An 11-time paralympic gold medalist who was born with spina bifida says that she was offered an abortion when she became pregnant years ago because of thinking that disabled people like herself might “spread.”
“When I was pregnant, I lost count of the number of people who asked me how I got pregnant,” Baroness Tanni Grey-Thompson explained on a recent episode of the podcast “Stumps, Wheels and Wobblies.” “And actually, the first thing I was offered at my first scan was a termination because ‘People like you shouldn’t have children,’ I was told.”
She said that the doctor “had some quite complicated views on disability.”
“And it was [the mindset that] we might breed and we might spread,” Grey-Thompson recalled. “I had to answer lots of questions about, ‘What will you do if it’s disabled?'”
She refused the suggestion to abort and gave birth to her daughter Carys, who is now a teenager.
Co-host Hannah Dines said that she wished it could be said that such thinking is a matter of the past.
“No,” chimed in co-host and actress Ruth Madeley, who herself has spina bifida. “When I did a documentary about spina bifida and expectant mothers who are having babies, [I noted that] when they find out that their children have spina bifida, … the first thing they are offered is a termination.”
“And that’s now [in current times]. And the abortion rate is still 80 percent,” she noted. “A lot of that is coming from a medical professional advising it.”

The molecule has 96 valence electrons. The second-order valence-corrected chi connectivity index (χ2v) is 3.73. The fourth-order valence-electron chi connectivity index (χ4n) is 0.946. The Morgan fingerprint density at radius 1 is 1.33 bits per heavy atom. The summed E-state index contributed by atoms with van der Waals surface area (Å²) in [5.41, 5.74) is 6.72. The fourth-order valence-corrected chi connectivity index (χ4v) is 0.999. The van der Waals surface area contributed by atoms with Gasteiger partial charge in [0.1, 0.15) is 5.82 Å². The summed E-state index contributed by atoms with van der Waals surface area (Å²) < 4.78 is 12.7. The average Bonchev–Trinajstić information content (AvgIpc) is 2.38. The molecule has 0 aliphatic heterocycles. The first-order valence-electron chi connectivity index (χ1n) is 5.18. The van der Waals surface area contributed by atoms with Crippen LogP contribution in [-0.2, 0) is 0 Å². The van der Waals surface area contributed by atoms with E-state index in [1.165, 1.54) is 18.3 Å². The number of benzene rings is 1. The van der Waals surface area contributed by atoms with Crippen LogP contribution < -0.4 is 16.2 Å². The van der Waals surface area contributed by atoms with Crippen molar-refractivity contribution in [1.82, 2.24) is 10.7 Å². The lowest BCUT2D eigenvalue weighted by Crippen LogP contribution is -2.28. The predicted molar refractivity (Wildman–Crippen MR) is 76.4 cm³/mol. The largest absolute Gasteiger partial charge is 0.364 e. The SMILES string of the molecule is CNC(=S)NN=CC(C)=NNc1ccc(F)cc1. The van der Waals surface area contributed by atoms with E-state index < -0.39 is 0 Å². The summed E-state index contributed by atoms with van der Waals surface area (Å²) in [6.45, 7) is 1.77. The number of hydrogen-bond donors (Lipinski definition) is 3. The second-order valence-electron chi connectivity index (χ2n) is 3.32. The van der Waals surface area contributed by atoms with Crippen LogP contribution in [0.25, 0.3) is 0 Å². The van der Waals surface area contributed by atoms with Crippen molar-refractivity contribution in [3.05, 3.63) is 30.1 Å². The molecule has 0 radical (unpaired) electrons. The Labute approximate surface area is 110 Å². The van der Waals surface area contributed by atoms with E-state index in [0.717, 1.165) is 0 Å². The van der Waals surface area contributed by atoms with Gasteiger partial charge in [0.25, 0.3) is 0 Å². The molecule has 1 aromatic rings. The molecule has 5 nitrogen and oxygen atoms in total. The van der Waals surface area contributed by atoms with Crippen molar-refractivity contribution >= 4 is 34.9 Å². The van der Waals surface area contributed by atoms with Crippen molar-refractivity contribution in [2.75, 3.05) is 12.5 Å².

Doctors, including those in the UK, are now able to repair spina bifida in the womb — a crippling condition where part of the baby’s spine is exposed. While some note that it might not be a complete cure, it is stated to improve the child’s mobility.
Among those who have opted for the surgery are Bethan Simpson of Essex, who was informed during her 20-week scan that her daughter, Eloise, had the condition. The four-hour operation closed up the opening in the child’s spine, and Simpson was sewn back up to finish the rest of her pregnancy.
“I couldn’t justify terminating a child I could feel kicking,” she told the BBC. “I’m being told she’s paralyzed, but she very much wasn’t.”
The 2018 documentary to which Madeley was referring shed light on the exciting surgical option, as she “discover[ed] how this surgery was invented, [met] the families whose lives it has changed and follow[ed] the team of British surgeons preparing to perform this extraordinary fetal surgery in the UK for the very first time.” She also discussed the “attitudes in Britain today and … whether we should change the way we see disability.”
Right To Life UK spokesperson Catherine Robinson, in reflecting on Grey-Thompson’s story, noted that her situation has sadly “been commonplace for the past two decades.”
“Pressuring disabled women to abort their babies, simply because they are disabled, shows an entire lack of compassion and care towards disabled people both in the womb and outside it,” she said.
Galatians 5:14 says, “For all the law is fulfilled in one word, even in this: Thou shalt love thy neighbor as thyself.”
Romans 13:10 also teaches, “Love worketh no ill to his neighbor. Therefore, love is the fulfilling of the law.”